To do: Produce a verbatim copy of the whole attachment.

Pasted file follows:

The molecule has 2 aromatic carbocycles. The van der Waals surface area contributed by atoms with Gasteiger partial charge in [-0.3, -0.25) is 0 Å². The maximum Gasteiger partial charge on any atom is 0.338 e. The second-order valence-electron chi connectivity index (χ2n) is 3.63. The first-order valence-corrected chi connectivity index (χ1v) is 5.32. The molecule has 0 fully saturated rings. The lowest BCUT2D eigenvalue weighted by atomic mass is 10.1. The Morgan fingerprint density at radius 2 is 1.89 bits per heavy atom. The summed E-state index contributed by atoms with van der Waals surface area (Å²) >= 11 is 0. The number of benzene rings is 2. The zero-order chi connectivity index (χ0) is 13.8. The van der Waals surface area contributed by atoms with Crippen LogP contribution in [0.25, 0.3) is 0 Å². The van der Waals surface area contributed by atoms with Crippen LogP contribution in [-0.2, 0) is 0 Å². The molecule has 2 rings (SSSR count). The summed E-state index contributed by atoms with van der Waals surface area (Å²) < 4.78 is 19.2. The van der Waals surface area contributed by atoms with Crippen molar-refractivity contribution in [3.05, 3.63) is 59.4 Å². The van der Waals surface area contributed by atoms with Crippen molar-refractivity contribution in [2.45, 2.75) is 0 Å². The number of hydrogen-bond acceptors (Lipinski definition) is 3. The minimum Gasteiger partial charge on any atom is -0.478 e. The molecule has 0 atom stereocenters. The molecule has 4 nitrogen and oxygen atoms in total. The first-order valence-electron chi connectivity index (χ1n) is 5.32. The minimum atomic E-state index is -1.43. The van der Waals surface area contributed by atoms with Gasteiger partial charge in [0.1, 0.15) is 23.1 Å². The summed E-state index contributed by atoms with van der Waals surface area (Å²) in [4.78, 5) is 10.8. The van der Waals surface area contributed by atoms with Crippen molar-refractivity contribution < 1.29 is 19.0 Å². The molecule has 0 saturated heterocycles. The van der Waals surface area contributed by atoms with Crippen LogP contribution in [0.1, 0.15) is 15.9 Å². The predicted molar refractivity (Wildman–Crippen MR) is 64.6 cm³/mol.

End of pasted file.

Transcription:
The molecule has 2 aromatic carbocycles. The van der Waals surface area contributed by atoms with Gasteiger partial charge in [-0.3, -0.25) is 0 Å². The maximum Gasteiger partial charge on any atom is 0.338 e. The second-order valence-electron chi connectivity index (χ2n) is 3.63. The first-order valence-corrected chi connectivity index (χ1v) is 5.32. The molecule has 0 fully saturated rings. The lowest BCUT2D eigenvalue weighted by atomic mass is 10.1. The Morgan fingerprint density at radius 2 is 1.89 bits per heavy atom. The summed E-state index contributed by atoms with van der Waals surface area (Å²) >= 11 is 0. The number of benzene rings is 2. The zero-order chi connectivity index (χ0) is 13.8. The van der Waals surface area contributed by atoms with Crippen LogP contribution in [0.25, 0.3) is 0 Å². The van der Waals surface area contributed by atoms with Crippen LogP contribution in [-0.2, 0) is 0 Å². The molecule has 2 rings (SSSR count). The summed E-state index contributed by atoms with van der Waals surface area (Å²) < 4.78 is 19.2. The van der Waals surface area contributed by atoms with Crippen molar-refractivity contribution in [3.05, 3.63) is 59.4 Å². The van der Waals surface area contributed by atoms with Crippen molar-refractivity contribution in [2.45, 2.75) is 0 Å². The number of hydrogen-bond acceptors (Lipinski definition) is 3. The minimum Gasteiger partial charge on any atom is -0.478 e. The molecule has 0 atom stereocenters. The molecule has 4 nitrogen and oxygen atoms in total. The first-order valence-electron chi connectivity index (χ1n) is 5.32. The minimum atomic E-state index is -1.43. The van der Waals surface area contributed by atoms with Gasteiger partial charge in [0.1, 0.15) is 23.1 Å². The summed E-state index contributed by atoms with van der Waals surface area (Å²) in [4.78, 5) is 10.8. The van der Waals surface area contributed by atoms with Crippen molar-refractivity contribution < 1.29 is 19.0 Å². The molecule has 0 saturated heterocycles. The van der Waals surface area contributed by atoms with Crippen LogP contribution in [0.1, 0.15) is 15.9 Å². The predicted molar refractivity (Wildman–Crippen MR) is 64.6 cm³/mol.